"He's got it
In the eight years I spent reporting Play Their Hearts Out, I heard that over and over from coaches, recruiting analysts, and others attempting to describe a young basketball player's brilliance. Projecting greatness in still-developing boys like the 10-year-olds I began following in 2000 is more guesswork than science. Articulating that greatness, it seemed, was equally challenging.
Many of the boys I wrote about, like current college players Gary Franklin (Cal) and Pe'Shon Howard (Maryland) and Justin Hawkins (UNLV), were credited with having "it," but one boy in particular earned that describer most often. His name is Roberto Nelson, and he currently plays at Oregon State for Craig Robinson, the brother-in-law of President Barack Obama.
Roberto was, at least according to the rankings, the top player among the characters in the book. He had scholarship offers from Ohio State, Florida, and UCLA, and he was a good enough football player to be recruited by several Pac-10 schools. In high school, he took up golf on a whim, and in less than a year got his handicap down to an 8. He joked that his future was more likely to include duels with Tiger Woods than LeBron James.
The grassroots machine heaped amazing pressure on some of the boys I followed, Roberto included. As coaches, the shoe companies, and others came at the boys, they changed, usually for the worse. But not Roberto. At one point, when Nike and Adidas were pressing him to align with their brands, he took the unusual step of choosing neither. "I play for me," he said.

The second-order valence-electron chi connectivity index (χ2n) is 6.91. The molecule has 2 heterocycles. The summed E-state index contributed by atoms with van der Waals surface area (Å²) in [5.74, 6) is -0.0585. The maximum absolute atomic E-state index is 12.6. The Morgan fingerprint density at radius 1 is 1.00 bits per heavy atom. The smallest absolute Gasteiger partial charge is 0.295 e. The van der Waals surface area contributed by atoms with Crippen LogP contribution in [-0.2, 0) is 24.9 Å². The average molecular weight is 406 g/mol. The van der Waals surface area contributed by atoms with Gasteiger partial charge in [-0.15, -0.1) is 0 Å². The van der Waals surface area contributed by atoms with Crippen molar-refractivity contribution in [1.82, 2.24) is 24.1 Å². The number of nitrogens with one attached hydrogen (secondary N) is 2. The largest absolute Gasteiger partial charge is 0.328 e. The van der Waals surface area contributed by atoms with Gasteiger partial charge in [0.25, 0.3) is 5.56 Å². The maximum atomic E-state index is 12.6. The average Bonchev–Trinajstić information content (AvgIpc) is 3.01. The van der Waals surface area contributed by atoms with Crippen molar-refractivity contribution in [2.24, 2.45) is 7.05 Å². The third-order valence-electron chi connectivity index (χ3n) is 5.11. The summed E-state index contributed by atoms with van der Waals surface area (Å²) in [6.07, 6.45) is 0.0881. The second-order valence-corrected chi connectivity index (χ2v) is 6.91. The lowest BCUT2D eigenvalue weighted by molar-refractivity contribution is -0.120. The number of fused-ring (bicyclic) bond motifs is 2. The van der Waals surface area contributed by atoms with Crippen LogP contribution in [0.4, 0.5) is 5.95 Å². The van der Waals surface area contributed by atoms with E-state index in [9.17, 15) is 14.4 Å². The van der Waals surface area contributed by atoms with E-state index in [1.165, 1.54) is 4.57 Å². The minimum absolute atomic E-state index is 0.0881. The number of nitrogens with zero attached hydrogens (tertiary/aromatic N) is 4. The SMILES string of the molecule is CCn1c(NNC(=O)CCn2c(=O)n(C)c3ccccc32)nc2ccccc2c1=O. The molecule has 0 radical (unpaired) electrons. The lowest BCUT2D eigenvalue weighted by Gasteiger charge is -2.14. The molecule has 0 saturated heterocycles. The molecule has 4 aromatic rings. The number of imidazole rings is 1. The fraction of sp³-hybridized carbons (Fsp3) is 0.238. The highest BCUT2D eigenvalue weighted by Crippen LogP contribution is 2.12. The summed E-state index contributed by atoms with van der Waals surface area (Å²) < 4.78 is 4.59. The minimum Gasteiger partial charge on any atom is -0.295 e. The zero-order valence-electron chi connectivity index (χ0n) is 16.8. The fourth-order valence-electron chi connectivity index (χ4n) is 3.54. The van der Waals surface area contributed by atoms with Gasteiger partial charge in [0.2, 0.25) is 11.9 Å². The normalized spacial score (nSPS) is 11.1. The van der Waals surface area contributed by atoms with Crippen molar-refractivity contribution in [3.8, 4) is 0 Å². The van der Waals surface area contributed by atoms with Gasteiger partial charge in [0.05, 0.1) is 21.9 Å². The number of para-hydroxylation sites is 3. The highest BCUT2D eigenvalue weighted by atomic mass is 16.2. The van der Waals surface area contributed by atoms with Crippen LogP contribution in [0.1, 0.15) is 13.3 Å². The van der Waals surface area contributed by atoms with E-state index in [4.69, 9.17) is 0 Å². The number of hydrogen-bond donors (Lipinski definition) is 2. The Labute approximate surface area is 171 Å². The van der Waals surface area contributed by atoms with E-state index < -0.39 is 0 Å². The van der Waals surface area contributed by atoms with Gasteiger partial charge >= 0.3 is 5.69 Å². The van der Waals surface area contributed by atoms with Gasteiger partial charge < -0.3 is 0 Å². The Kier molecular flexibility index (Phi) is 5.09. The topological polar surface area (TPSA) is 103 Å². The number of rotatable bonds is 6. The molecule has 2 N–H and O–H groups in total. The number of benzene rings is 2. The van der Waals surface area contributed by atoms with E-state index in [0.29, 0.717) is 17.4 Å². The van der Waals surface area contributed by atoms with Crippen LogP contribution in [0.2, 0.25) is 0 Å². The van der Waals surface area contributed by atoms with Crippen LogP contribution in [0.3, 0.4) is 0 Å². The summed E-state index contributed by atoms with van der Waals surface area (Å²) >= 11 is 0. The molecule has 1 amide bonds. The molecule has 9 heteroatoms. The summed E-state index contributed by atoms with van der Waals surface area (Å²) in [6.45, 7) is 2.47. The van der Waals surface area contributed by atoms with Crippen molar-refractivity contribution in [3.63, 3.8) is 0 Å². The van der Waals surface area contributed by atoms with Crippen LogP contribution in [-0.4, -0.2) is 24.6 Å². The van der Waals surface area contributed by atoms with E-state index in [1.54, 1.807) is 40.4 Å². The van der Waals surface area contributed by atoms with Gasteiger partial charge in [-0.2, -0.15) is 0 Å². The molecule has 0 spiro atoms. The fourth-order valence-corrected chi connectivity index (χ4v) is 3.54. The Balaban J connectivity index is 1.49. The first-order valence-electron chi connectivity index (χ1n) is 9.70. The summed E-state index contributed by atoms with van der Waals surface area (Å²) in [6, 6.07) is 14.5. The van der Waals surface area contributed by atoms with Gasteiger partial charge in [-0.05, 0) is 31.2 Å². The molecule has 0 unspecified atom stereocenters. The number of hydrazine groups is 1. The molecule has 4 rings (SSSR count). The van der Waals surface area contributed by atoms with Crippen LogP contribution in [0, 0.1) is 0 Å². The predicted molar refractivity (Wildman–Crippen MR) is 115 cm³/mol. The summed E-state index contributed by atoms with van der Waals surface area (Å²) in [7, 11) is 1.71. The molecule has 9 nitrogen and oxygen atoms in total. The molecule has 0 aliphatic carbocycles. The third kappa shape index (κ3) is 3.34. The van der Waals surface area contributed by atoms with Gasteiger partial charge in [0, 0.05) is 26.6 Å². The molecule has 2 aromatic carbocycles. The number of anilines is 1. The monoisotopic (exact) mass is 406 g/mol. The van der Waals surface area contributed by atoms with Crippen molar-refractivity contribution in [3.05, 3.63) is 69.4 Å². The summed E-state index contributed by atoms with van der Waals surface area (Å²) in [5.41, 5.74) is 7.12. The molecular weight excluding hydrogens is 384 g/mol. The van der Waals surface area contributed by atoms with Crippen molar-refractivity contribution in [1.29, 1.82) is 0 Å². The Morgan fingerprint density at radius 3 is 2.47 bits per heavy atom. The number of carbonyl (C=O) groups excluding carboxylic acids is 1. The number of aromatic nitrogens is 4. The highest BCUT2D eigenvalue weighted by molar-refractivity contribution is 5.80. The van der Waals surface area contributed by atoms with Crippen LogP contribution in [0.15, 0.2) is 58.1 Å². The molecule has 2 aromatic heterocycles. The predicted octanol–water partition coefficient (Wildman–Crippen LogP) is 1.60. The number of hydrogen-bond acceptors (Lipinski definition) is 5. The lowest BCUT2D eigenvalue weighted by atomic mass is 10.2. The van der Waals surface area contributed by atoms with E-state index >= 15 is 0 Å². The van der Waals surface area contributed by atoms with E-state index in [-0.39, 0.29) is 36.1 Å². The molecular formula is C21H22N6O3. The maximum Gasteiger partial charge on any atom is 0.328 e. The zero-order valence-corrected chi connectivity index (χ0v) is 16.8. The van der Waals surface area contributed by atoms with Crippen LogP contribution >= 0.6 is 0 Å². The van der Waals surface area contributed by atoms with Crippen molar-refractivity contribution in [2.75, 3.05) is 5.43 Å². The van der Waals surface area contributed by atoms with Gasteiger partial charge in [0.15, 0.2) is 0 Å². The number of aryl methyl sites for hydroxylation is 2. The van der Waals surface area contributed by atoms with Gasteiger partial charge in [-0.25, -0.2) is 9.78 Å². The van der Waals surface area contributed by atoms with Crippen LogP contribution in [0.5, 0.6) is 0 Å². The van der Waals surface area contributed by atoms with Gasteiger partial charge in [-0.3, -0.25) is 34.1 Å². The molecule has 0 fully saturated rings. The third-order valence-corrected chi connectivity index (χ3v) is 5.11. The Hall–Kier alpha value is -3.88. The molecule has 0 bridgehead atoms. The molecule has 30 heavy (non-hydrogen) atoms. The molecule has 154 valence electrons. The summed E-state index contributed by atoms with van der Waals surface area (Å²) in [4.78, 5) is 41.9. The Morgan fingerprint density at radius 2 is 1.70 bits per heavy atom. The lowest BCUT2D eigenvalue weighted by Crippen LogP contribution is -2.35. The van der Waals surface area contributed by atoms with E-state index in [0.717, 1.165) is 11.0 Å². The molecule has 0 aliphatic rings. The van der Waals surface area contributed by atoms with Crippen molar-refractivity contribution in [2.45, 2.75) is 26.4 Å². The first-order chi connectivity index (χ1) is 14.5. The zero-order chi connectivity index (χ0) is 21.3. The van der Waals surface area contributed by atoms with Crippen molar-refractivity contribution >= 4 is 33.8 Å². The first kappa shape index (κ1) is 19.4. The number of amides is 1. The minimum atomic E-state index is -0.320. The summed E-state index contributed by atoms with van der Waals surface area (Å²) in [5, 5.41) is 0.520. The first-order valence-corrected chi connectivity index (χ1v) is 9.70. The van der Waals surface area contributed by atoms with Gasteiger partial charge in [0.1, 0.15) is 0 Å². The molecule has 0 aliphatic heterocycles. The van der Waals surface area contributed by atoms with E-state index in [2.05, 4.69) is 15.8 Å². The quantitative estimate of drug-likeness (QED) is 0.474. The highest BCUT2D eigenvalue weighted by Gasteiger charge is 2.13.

Roberto was the most positive of the boys, always smiling. When I would ask him the source of his assuredness, he would shrug. "Cuz, it's all good," he would say. But his life was not always all good. Late in his high school career, he faced a personal tragedy that would have derailed most boys. At night, he would cry in his bed as his family crumbled, and the next day he would go off to school or basketball practice and attack the game and life with joyful vigor.
When the grassroots machine tried to control him, when he faced adversity on or off the court, he intuitively knew that the best response was to just play his heart out. That was Roberto's "it." He always remembered he was playing a game.